Anything worth programming is hard, because if it was easy it would have been done before. Emulators are so deceptively simple that it can be disconcerting to new programmers, but with time and effort it's possible to understand enough theory to start writing your own.

Quote:My biggest question for any emulating dev...

How the hell do you even start?

All the devs I've met at my work are either a) CS masters with an emphasis on compilers, or b) entirely self taught.

Either way, it always begins with grabbing a book Tongue
"This thread should be closed immediately, it causes parallel imagination and multiprocess hallucination" --ardhi
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#6
Ah, so there is a proper set of instruction you can have for this sort of programming, then? You mentioned an emphasis in compilers, what other things are compilers used for?
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#7
Emulation of virtual cpu's also any computer language needs it's own compiler for each instruction set also known as an ISA like mips and x86 so on and so forth. Compilers are are all abouit mapping high level code to low level machine language instructions.
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#8
(09-17-2009, 03:12 AM)Tetsero Wrote: I was just wondering how, in general, do you see what you are coding? I know you can see the physical code and then debug it to actually see it. But how do you just simply write a bunch of code and then fix the errors, and then have what you meant to code pop up?

Typically when i code something i basically do:
1) Figure out what the program needs to do.
2) Plan a way to accomplish that in my head.
3) Think about any cases where the algorithm I'm thinking of won't work for and rethink the alogirthm accordingly.
4) Code it!

When its a really tough problem though, I have to take out a sheet of paper and draw a few examples of whats happening. Then eventually I think of a nice way to code it.

One of the worst things about coding an algorithm IMO is when you can't find a nice/cool way to code it. And then your code ends up looking ugly.

Something else I hate is when you think of optimizations for your algorithm, but they're very 'ugly' and complex codewise.
So if you do end up coding it, other people (or yourself) might just think the code is crap (but its really smart speed-wise).

Many times I leave out certain optimizations in order to make the code look better. Of course, this is only done when the speedup of the 'optimization' is very minimal.

(09-17-2009, 04:18 AM)echosierra Wrote: All the devs I've met at my work are either a) CS masters with an emphasis on compilers, or b) entirely self taught.

Either way, it always begins with grabbing a book Tongue

lies xD
most programming books are boring or the code is poorly explained.

i self-taught myself most of what i know through source code and online tutorials.
(although i also have 3 years uni experience for my CS major, but uni is a small factor in my learning (probably around 10%))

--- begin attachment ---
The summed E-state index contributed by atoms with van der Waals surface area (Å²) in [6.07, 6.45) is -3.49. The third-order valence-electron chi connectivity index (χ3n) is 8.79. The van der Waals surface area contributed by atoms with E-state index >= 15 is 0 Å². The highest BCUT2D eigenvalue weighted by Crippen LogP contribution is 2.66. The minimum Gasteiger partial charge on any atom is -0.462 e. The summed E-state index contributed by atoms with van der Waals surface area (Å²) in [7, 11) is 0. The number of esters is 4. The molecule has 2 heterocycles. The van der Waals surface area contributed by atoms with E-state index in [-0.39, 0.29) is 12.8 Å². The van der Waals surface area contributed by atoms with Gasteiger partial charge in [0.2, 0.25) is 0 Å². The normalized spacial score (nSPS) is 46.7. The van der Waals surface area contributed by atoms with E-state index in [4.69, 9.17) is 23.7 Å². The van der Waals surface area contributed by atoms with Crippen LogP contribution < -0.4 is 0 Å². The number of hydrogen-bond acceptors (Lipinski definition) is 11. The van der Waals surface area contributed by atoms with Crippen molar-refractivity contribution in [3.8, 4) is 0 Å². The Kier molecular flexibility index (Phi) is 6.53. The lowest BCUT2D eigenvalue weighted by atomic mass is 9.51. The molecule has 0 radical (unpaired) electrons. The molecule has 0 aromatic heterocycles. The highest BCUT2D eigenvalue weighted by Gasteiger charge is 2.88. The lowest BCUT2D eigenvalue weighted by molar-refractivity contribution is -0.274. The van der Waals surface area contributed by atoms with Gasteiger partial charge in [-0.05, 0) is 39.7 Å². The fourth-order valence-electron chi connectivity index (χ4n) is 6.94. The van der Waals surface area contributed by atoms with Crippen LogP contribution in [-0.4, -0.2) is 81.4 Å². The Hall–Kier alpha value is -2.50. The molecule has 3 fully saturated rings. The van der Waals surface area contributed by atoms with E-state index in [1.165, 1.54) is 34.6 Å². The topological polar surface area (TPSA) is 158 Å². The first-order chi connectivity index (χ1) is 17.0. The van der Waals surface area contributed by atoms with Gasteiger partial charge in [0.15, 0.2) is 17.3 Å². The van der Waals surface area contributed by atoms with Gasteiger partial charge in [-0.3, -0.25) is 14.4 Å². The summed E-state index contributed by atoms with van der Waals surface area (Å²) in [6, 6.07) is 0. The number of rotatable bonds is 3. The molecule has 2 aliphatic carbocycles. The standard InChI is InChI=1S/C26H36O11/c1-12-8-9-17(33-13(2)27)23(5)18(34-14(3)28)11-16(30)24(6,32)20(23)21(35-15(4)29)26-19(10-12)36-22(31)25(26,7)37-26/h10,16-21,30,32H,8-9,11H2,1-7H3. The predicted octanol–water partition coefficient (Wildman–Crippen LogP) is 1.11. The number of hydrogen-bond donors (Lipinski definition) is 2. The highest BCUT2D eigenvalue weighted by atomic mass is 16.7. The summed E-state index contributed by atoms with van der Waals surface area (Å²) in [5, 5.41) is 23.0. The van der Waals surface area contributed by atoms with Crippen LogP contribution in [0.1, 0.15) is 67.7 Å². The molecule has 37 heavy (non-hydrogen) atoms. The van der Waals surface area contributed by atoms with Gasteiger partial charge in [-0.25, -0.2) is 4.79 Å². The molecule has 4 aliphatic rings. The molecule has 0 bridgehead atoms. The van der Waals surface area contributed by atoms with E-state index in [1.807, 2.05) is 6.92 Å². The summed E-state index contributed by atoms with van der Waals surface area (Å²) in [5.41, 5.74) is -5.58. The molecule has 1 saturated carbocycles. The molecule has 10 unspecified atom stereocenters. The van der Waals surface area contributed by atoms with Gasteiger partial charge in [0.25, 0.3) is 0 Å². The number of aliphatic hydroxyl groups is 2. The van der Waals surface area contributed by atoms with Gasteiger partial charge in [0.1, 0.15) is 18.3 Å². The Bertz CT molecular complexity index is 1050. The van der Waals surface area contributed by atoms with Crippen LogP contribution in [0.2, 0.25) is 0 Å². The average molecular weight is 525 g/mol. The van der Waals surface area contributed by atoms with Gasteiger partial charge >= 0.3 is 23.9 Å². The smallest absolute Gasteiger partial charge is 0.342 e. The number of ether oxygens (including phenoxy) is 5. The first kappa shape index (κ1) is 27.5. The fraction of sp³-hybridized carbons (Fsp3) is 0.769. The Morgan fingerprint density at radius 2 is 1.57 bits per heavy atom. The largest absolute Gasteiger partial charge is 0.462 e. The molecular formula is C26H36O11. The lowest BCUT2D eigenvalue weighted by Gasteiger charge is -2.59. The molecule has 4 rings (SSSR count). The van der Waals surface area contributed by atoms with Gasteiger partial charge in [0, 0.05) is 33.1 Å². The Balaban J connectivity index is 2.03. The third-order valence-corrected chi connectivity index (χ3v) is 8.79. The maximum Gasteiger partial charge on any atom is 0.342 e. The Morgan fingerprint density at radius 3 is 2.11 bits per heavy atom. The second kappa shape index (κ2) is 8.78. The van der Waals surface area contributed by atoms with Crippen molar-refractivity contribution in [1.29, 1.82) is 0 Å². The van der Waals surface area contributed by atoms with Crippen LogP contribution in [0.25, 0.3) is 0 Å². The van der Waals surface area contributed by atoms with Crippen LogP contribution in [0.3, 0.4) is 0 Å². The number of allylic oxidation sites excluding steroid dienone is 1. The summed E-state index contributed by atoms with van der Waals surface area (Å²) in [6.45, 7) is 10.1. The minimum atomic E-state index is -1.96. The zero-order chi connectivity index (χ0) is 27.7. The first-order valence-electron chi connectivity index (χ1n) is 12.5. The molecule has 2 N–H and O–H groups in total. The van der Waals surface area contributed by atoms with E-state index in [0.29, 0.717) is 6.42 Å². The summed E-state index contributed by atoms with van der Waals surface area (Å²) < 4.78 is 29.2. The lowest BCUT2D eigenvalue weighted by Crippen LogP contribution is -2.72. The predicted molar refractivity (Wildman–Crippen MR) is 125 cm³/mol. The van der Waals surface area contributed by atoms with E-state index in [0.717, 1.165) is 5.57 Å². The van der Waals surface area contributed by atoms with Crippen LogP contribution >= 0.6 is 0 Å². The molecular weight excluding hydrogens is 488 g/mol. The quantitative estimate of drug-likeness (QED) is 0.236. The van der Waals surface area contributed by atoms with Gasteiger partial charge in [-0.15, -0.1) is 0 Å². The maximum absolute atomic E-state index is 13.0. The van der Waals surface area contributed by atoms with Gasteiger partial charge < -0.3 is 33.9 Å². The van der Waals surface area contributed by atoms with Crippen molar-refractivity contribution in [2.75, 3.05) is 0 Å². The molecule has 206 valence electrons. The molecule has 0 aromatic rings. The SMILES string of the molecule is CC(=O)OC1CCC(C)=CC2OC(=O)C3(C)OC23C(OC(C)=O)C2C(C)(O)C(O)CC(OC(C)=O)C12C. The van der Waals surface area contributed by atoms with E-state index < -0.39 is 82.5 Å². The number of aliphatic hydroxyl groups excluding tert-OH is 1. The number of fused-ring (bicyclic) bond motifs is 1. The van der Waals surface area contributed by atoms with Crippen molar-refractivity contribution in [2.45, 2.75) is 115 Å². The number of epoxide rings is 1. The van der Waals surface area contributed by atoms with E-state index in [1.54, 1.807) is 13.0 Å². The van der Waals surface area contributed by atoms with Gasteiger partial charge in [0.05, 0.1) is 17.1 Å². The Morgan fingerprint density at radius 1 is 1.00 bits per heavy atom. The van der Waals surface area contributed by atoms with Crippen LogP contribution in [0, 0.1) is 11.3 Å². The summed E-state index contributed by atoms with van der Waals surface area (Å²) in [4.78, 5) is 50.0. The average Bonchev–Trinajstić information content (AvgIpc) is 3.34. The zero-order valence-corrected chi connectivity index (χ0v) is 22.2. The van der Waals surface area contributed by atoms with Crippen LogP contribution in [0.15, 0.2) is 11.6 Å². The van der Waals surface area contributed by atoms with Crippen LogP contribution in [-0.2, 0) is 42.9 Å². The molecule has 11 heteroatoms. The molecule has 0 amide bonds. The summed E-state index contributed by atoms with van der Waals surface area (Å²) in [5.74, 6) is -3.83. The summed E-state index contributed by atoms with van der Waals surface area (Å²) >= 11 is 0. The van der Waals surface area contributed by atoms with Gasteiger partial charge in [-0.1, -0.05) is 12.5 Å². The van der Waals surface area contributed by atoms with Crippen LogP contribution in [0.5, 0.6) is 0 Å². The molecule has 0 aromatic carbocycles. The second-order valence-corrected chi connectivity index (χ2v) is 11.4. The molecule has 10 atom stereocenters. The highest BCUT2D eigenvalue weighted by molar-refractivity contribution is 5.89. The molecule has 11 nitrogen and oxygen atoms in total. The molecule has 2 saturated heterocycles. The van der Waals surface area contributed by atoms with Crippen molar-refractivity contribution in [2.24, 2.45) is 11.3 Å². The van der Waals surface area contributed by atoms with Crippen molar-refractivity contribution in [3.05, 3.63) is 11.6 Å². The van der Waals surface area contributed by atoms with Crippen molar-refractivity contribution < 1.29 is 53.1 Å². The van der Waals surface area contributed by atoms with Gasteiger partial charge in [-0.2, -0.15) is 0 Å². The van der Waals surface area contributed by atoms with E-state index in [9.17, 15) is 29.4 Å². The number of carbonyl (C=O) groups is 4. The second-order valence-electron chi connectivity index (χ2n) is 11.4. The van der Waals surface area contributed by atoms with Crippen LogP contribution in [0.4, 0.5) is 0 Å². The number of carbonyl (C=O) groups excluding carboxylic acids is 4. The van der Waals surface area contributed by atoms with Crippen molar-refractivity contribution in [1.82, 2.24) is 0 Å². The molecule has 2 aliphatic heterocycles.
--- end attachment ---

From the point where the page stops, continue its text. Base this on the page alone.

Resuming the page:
i have a lot to learn though, but i still think online articles + messing with sourcecode on your own is a better way to learn than books (for me personally at least).
Check out my blog: Trashcan of Code
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#9
(09-17-2009, 09:54 AM)cottonvibes Wrote: i have a lot to learn though, but i still think online articles + messing with sourcecode on your own is a better way to learn than books (for me personally at least).

My opinion, too.
Depends on where you start though. PCSX2 was already working when most of the current devs started working on it Tongue2
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#10
Quote:Ah, so there is a proper set of instruction you can have for this sort of programming, then? You mentioned an emphasis in compilers, what other things are compilers used for?

Compiler theory covers the ideas used in the field of emulation, at least in theory. A compiler takes as it's input something the computer doesn't understand and (usually) kicks out something it could, which would describe an emulator.

An emulator takes the current block of code and checks if it's already in the code cache.
If it is: run it
If it isn't: "compile" it (for a very loose definition of compile) and store it in cache, run it.

Rinse and repeat, you have yourself the beginning of a dynamic recompiler.

Nitpick: It is my firm belief that this type of emulation should be called 'binary translation' over 'dynamic recompiler', in academia the notion of a 'recompiler' has a specific meaning. But 'BT' doesn't sound nearly as cool as 'dynarec' so maybe it's for the best.

(09-17-2009, 09:54 AM)cottonvibes Wrote:
(09-17-2009, 04:18 AM)echosierra Wrote: All the devs I've met at my work are either a) CS masters with an emphasis on compilers, or b) entirely self taught.

Either way, it always begins with grabbing a book Tongue

lies xD
most programming books are boring or the code is poorly explained.

Maybe. It's been a very long time since I've opened any introductory-level book, maybe nostalgia is coloring my memory.
Online resources are an awesome resource for beginners. Can't believe I forgot that Tongue
"This thread should be closed immediately, it causes parallel imagination and multiprocess hallucination" --ardhi